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Later, however, Jimmy cannot forgive himself for Lavender's death, and his own day-dreamy negligence that he knows had caused it. By now Cross has ordered his men to burn the area where Lavender died, and they have moved elsewhere. But none of that erases the images in Jimmy Cross's mind of Ted Lavender's corpse.
As O'Brien depicts the aftermath, during that same evening, of Ted Lavender's preventable death from Jimmy Cross's now-pathetic perspective:
while Kiowa explained how Lavender had died, Lieutenant Cross found himself trembling.
He tried not to cry.
He felt shame. He hated himself. He had loved Martha more than his men, and as a consequence Lavender was now dead and this was something he would have to carry like a stone in his stomach for the rest of the war. ("The
Things They Carried," p. 279)
Later on, with Cross's men now having burned down the area in which Lavender has died, and then been marched by their lieutenant to a new location, the reality, for the clearly culpable First Lieutenant Cross himself, of the true cause of Lavender's death earlier that day - one he himself most likely could and should have prevented - sinks in even more painfully. That night, once Cross is again alone with his thoughts, and also can have the protective camouflage of darkness, Jimmy Cross:.".. sat at the bottom of his foxhole and wept. It went on for a long while" (O'Brien, "The Things They Carried," p. 279).
And today's events, further, have produced within Cross's tortured mind the realization of yet another most unhappy truth. As O'Brien further tells us, within this same scene:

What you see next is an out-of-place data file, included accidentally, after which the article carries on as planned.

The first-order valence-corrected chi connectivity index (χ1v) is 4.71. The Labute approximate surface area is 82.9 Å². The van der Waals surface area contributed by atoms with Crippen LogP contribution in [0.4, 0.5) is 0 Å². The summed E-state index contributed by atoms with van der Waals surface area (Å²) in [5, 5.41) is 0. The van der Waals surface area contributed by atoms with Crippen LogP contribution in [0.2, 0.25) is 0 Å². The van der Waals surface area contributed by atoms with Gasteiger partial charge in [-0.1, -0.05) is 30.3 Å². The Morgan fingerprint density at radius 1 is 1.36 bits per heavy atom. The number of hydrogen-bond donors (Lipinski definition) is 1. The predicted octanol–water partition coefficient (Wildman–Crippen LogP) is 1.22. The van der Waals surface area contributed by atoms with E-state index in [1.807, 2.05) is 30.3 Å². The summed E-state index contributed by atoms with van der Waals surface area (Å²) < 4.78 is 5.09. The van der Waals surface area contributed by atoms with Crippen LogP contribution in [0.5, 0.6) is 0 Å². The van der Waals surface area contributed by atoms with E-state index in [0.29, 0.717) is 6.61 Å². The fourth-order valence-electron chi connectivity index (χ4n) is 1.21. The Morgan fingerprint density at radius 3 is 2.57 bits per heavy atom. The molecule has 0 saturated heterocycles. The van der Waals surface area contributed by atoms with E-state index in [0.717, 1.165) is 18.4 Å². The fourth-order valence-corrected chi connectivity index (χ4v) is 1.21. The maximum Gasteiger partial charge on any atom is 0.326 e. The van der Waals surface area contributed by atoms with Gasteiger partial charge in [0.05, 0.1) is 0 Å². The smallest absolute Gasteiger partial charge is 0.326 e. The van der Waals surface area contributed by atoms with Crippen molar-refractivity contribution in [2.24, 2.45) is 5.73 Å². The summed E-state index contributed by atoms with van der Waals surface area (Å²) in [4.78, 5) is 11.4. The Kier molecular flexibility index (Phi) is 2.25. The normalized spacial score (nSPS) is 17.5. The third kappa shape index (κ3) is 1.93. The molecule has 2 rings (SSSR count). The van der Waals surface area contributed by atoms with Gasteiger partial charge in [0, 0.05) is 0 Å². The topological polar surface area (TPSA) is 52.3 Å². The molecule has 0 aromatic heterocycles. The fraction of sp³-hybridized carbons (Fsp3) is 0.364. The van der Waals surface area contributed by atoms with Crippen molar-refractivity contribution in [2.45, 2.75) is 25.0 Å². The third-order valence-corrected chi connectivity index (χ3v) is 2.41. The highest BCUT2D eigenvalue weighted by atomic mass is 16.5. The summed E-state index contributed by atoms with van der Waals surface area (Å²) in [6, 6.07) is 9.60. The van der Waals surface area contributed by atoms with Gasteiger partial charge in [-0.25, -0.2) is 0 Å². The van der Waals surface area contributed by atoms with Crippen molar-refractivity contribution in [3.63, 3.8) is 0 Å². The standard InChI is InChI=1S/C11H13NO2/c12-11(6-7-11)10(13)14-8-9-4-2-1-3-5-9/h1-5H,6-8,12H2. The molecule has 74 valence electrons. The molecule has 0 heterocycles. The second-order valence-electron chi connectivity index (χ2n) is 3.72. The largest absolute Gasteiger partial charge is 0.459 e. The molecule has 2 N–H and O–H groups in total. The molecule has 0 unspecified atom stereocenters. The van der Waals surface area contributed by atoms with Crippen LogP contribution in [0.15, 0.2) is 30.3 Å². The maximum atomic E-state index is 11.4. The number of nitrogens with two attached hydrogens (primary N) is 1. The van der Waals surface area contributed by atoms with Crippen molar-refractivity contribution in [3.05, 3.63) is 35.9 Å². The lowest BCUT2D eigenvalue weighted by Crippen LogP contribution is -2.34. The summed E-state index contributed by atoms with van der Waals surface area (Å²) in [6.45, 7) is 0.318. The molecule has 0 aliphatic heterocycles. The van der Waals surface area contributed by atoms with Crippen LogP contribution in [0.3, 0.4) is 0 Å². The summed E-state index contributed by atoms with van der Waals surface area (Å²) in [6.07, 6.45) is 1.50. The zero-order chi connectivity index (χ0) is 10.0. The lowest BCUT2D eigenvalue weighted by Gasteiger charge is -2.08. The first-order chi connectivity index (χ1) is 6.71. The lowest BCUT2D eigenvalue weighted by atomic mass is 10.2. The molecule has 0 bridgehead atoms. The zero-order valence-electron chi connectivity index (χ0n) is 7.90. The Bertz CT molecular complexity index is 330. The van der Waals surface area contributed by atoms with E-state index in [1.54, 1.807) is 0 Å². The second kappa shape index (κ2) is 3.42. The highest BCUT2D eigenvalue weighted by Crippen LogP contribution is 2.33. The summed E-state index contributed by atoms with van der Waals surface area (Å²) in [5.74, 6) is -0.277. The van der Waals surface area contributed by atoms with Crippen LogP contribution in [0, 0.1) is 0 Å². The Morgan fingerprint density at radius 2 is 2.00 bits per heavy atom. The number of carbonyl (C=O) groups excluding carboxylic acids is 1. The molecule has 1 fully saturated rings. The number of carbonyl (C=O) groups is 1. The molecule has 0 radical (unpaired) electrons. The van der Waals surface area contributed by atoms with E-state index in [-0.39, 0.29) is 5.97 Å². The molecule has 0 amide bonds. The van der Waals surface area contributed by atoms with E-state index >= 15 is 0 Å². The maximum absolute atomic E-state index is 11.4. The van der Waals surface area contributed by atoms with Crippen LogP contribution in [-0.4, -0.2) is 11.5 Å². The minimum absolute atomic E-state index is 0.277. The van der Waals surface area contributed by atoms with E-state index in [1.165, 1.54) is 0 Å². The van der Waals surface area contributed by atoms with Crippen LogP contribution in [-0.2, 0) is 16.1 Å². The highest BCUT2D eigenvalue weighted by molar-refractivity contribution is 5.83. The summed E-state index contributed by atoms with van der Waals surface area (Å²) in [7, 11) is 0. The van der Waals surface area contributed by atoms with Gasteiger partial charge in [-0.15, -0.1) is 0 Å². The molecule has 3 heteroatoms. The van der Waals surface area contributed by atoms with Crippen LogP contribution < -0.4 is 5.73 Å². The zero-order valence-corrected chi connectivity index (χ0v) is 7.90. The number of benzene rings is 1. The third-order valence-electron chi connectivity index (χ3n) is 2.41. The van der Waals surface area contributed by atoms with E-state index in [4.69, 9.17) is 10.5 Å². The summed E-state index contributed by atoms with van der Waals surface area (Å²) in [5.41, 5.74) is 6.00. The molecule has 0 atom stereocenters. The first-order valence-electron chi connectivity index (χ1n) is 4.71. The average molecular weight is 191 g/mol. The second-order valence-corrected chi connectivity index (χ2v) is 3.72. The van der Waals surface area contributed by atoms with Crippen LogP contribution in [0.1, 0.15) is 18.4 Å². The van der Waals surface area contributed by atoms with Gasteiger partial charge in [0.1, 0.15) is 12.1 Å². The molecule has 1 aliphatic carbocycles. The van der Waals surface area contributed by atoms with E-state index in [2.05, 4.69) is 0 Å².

In part, he was grieving for Ted Lavender, but mostly it was for Martha, and for himself, because she belonged to another world, which was not quite real, and because she was a junior at Mount Sebastian College in New Jersey, a poet and a virgin and uninvolved, and because he realized she did not love him and never would. (O'Brien)
Additionally, Cross's private torture tonight goes undetected by the men around him, and while this is, of course, the lieutenant's intention, the fact that it does so also underscores for the reader the essential aloneness with which each man, during a war, must face the consequences of others acts and also his own. For example, Cross's men do not notice their commanding officer's grief now; but they had noticed, earlier, exactly how things looked and sounded to them as Lavender was shot and then fell, dead and heavily, to the ground:
Like cement, Kiowa whispered in the dark. I swear to God - boom-down. Not word.
I've heard this, said Norman Bowker.
A pisser, you know? Still zipping himself up. Zapped while zipping [sic].
All right, fine. That's enough.
Yeah, but you had to see it, the guy just heard, man. Cement. So why not shut the ***** up? ("The Things They
In spite of it all, though, at the end of this story, at which the war simply continues on if the story itself does not, at least here:
Lieutenant Cross reminded himself that his obligation was not to be loved but to lead. He would dispense with love; it was not now a factor. And if anyone quarreled or complained, he would simply tighten his lips and arrange his shoulders in the correct command posture. He might give a curt little nod. Or he might not. He might just shrug and say Carry on... [emphasis added]
O'Brien, "The Things They Carried," pp. 283-284)
At the beginning of the story, O'Brien mentions various items, i.e., the "things" that the various characters carry along with them wherever they go: particular weapons; necessities for doing their individual jobs; little necessities like mosquito repellant; little luxuries like chewing gum, cigarettes, and candy. What is apparent at the end, though, is that in war a soldier's biggest burdens are in fact those with no physical weight at all. These include thoughts of home and loved ones there; the horrors and regrets of the recent past here; the fears of today; and unbridled anxieties about tomorrow.
O'Brien, Tim. "The Things They Carried." In Reading, Reacting, Writing, Compact Fifth Edition. Laurie G. Kirszner and Steven R. Mandell (Eds.). New York:…[continue]
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